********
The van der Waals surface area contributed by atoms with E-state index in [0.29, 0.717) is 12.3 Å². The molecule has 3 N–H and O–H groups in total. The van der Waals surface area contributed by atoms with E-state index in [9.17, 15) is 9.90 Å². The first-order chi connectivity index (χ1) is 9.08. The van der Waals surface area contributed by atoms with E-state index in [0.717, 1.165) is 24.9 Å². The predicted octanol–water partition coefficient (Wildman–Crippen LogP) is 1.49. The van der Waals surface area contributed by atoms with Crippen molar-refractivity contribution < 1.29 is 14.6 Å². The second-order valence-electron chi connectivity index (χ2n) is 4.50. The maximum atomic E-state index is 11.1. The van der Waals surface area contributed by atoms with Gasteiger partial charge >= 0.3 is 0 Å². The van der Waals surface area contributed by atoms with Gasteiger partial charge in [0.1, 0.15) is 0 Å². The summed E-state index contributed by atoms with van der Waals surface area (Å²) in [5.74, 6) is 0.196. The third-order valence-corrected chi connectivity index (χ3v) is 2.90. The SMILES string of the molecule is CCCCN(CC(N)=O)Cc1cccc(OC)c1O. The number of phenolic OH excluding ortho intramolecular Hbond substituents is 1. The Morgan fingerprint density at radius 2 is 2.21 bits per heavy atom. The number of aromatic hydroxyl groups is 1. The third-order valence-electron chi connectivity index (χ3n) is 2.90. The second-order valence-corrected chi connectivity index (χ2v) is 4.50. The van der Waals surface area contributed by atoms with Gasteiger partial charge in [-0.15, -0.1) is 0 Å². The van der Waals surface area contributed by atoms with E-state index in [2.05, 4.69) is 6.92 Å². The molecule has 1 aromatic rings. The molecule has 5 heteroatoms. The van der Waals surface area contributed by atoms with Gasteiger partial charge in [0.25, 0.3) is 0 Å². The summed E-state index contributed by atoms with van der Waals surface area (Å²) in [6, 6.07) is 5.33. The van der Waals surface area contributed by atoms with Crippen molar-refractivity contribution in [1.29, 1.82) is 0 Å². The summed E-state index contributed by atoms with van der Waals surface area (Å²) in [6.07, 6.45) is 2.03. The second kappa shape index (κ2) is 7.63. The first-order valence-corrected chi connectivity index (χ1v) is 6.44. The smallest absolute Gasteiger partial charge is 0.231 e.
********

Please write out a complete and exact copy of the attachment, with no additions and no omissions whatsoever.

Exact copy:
The van der Waals surface area contributed by atoms with E-state index in [0.29, 0.717) is 12.3 Å². The molecule has 3 N–H and O–H groups in total. The van der Waals surface area contributed by atoms with E-state index in [9.17, 15) is 9.90 Å². The first-order chi connectivity index (χ1) is 9.08. The van der Waals surface area contributed by atoms with E-state index in [0.717, 1.165) is 24.9 Å². The predicted octanol–water partition coefficient (Wildman–Crippen LogP) is 1.49. The van der Waals surface area contributed by atoms with Crippen molar-refractivity contribution < 1.29 is 14.6 Å². The second-order valence-electron chi connectivity index (χ2n) is 4.50. The maximum atomic E-state index is 11.1. The van der Waals surface area contributed by atoms with Gasteiger partial charge >= 0.3 is 0 Å². The van der Waals surface area contributed by atoms with Gasteiger partial charge in [0.1, 0.15) is 0 Å². The summed E-state index contributed by atoms with van der Waals surface area (Å²) in [5.74, 6) is 0.196. The third-order valence-corrected chi connectivity index (χ3v) is 2.90. The SMILES string of the molecule is CCCCN(CC(N)=O)Cc1cccc(OC)c1O. The number of phenolic OH excluding ortho intramolecular Hbond substituents is 1. The Morgan fingerprint density at radius 2 is 2.21 bits per heavy atom. The number of aromatic hydroxyl groups is 1. The third-order valence-electron chi connectivity index (χ3n) is 2.90. The second-order valence-corrected chi connectivity index (χ2v) is 4.50. The van der Waals surface area contributed by atoms with Gasteiger partial charge in [-0.15, -0.1) is 0 Å². The van der Waals surface area contributed by atoms with E-state index in [2.05, 4.69) is 6.92 Å². The molecule has 1 aromatic rings. The molecule has 5 heteroatoms. The van der Waals surface area contributed by atoms with Gasteiger partial charge in [0.25, 0.3) is 0 Å². The summed E-state index contributed by atoms with van der Waals surface area (Å²) in [6, 6.07) is 5.33. The van der Waals surface area contributed by atoms with Crippen molar-refractivity contribution in [1.29, 1.82) is 0 Å². The summed E-state index contributed by atoms with van der Waals surface area (Å²) in [6.07, 6.45) is 2.03. The second kappa shape index (κ2) is 7.63. The first-order valence-corrected chi connectivity index (χ1v) is 6.44. The smallest absolute Gasteiger partial charge is 0.231 e.